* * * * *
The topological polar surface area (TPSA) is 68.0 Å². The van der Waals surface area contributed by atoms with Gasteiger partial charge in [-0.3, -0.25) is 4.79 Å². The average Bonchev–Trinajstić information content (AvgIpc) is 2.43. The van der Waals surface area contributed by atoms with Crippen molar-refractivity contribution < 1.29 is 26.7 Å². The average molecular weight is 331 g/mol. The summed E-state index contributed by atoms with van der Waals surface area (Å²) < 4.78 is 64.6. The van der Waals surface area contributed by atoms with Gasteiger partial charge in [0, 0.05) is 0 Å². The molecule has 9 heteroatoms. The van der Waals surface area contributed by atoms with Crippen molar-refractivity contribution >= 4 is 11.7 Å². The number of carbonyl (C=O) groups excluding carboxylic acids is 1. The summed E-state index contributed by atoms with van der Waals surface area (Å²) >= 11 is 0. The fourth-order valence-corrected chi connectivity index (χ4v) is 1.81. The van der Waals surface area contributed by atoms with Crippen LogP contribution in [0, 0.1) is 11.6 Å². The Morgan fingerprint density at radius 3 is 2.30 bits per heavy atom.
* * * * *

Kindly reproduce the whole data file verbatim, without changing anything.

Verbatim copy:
The topological polar surface area (TPSA) is 68.0 Å². The van der Waals surface area contributed by atoms with Gasteiger partial charge in [-0.3, -0.25) is 4.79 Å². The average Bonchev–Trinajstić information content (AvgIpc) is 2.43. The van der Waals surface area contributed by atoms with Crippen molar-refractivity contribution < 1.29 is 26.7 Å². The average molecular weight is 331 g/mol. The summed E-state index contributed by atoms with van der Waals surface area (Å²) < 4.78 is 64.6. The van der Waals surface area contributed by atoms with Gasteiger partial charge in [0, 0.05) is 0 Å². The molecule has 9 heteroatoms. The van der Waals surface area contributed by atoms with Crippen molar-refractivity contribution >= 4 is 11.7 Å². The number of carbonyl (C=O) groups excluding carboxylic acids is 1. The summed E-state index contributed by atoms with van der Waals surface area (Å²) >= 11 is 0. The fourth-order valence-corrected chi connectivity index (χ4v) is 1.81. The van der Waals surface area contributed by atoms with Crippen LogP contribution in [0, 0.1) is 11.6 Å². The Morgan fingerprint density at radius 3 is 2.30 bits per heavy atom.